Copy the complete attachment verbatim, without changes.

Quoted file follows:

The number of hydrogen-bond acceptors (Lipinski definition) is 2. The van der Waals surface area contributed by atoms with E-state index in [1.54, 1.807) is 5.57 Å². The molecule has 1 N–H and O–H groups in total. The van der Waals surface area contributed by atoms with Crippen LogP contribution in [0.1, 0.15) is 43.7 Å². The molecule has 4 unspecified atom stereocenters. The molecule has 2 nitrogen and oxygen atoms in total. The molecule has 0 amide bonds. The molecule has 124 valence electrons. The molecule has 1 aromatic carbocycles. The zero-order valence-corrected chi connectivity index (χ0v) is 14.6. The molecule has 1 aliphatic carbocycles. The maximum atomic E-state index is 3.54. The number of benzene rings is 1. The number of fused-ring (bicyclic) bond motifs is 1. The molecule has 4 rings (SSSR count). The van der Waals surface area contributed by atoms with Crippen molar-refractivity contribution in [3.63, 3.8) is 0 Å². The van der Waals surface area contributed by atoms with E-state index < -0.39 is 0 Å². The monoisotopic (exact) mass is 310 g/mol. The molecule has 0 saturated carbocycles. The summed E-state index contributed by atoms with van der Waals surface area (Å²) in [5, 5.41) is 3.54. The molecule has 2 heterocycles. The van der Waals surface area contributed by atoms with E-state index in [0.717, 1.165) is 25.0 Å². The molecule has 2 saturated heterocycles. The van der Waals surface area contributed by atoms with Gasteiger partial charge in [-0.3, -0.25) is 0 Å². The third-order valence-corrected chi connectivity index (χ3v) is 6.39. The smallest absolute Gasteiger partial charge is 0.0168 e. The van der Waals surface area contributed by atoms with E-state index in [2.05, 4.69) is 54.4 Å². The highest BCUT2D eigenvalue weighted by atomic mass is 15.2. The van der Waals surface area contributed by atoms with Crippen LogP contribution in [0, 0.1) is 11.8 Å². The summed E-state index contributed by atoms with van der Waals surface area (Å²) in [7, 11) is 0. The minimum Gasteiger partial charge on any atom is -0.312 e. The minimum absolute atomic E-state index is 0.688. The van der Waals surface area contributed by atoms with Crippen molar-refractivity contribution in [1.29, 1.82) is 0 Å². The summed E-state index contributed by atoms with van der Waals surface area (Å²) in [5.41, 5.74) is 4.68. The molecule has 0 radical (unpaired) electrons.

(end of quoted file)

The number of hydrogen-bond acceptors (Lipinski definition) is 2. The van der Waals surface area contributed by atoms with E-state index in [1.54, 1.807) is 5.57 Å². The molecule has 1 N–H and O–H groups in total. The van der Waals surface area contributed by atoms with Crippen LogP contribution in [0.1, 0.15) is 43.7 Å². The molecule has 4 unspecified atom stereocenters. The molecule has 2 nitrogen and oxygen atoms in total. The molecule has 0 amide bonds. The molecule has 124 valence electrons. The molecule has 1 aromatic carbocycles. The zero-order valence-corrected chi connectivity index (χ0v) is 14.6. The molecule has 1 aliphatic carbocycles. The maximum atomic E-state index is 3.54. The number of benzene rings is 1. The number of fused-ring (bicyclic) bond motifs is 1. The molecule has 4 rings (SSSR count). The van der Waals surface area contributed by atoms with Crippen molar-refractivity contribution in [3.63, 3.8) is 0 Å². The van der Waals surface area contributed by atoms with E-state index < -0.39 is 0 Å². The monoisotopic (exact) mass is 310 g/mol. The molecule has 0 saturated carbocycles. The summed E-state index contributed by atoms with van der Waals surface area (Å²) in [5, 5.41) is 3.54. The molecule has 2 heterocycles. The van der Waals surface area contributed by atoms with E-state index in [0.717, 1.165) is 25.0 Å². The molecule has 2 saturated heterocycles. The van der Waals surface area contributed by atoms with Gasteiger partial charge in [-0.3, -0.25) is 0 Å². The third-order valence-corrected chi connectivity index (χ3v) is 6.39. The smallest absolute Gasteiger partial charge is 0.0168 e. The van der Waals surface area contributed by atoms with E-state index in [2.05, 4.69) is 54.4 Å². The highest BCUT2D eigenvalue weighted by atomic mass is 15.2. The van der Waals surface area contributed by atoms with Crippen LogP contribution in [0, 0.1) is 11.8 Å². The summed E-state index contributed by atoms with van der Waals surface area (Å²) in [7, 11) is 0. The minimum Gasteiger partial charge on any atom is -0.312 e. The minimum absolute atomic E-state index is 0.688. The van der Waals surface area contributed by atoms with Crippen molar-refractivity contribution in [1.29, 1.82) is 0 Å². The summed E-state index contributed by atoms with van der Waals surface area (Å²) in [5.41, 5.74) is 4.68. The molecule has 0 radical (unpaired) electrons.